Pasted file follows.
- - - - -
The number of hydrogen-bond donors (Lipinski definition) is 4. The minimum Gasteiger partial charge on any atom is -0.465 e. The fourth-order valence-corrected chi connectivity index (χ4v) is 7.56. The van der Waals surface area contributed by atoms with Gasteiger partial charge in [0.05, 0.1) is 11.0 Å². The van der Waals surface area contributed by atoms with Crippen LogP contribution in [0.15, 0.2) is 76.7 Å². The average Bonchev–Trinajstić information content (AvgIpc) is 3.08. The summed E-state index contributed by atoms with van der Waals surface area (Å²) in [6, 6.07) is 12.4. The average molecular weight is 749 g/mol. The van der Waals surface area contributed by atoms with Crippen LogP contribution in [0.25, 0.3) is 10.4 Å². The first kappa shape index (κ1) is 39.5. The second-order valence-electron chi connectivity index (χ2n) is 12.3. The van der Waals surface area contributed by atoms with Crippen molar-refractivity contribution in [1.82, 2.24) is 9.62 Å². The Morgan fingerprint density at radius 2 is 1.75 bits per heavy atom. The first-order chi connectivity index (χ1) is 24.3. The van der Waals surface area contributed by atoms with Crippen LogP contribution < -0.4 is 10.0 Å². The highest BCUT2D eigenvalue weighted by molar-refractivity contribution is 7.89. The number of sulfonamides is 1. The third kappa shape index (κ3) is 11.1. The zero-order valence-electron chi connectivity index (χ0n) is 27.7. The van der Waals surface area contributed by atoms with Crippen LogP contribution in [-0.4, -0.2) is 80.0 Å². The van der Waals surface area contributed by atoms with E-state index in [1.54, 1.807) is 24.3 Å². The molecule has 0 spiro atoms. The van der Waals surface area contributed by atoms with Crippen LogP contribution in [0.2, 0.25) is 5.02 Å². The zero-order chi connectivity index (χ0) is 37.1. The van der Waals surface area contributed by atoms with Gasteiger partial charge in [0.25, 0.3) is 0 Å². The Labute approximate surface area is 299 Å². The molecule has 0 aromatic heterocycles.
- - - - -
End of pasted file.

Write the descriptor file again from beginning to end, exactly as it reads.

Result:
The number of hydrogen-bond donors (Lipinski definition) is 4. The minimum Gasteiger partial charge on any atom is -0.465 e. The fourth-order valence-corrected chi connectivity index (χ4v) is 7.56. The van der Waals surface area contributed by atoms with Gasteiger partial charge in [0.05, 0.1) is 11.0 Å². The van der Waals surface area contributed by atoms with Crippen LogP contribution in [0.15, 0.2) is 76.7 Å². The average Bonchev–Trinajstić information content (AvgIpc) is 3.08. The summed E-state index contributed by atoms with van der Waals surface area (Å²) in [6, 6.07) is 12.4. The average molecular weight is 749 g/mol. The van der Waals surface area contributed by atoms with Crippen LogP contribution in [0.25, 0.3) is 10.4 Å². The first kappa shape index (κ1) is 39.5. The second-order valence-electron chi connectivity index (χ2n) is 12.3. The van der Waals surface area contributed by atoms with Crippen molar-refractivity contribution in [1.82, 2.24) is 9.62 Å². The Morgan fingerprint density at radius 2 is 1.75 bits per heavy atom. The first-order chi connectivity index (χ1) is 24.3. The van der Waals surface area contributed by atoms with Crippen LogP contribution < -0.4 is 10.0 Å². The highest BCUT2D eigenvalue weighted by molar-refractivity contribution is 7.89. The number of sulfonamides is 1. The third kappa shape index (κ3) is 11.1. The zero-order valence-electron chi connectivity index (χ0n) is 27.7. The van der Waals surface area contributed by atoms with Crippen LogP contribution in [-0.4, -0.2) is 80.0 Å². The van der Waals surface area contributed by atoms with E-state index in [1.54, 1.807) is 24.3 Å². The molecule has 0 spiro atoms. The van der Waals surface area contributed by atoms with Crippen LogP contribution in [0.2, 0.25) is 5.02 Å². The zero-order chi connectivity index (χ0) is 37.1. The van der Waals surface area contributed by atoms with Gasteiger partial charge in [0.25, 0.3) is 0 Å². The Labute approximate surface area is 299 Å². The molecule has 0 aromatic heterocycles.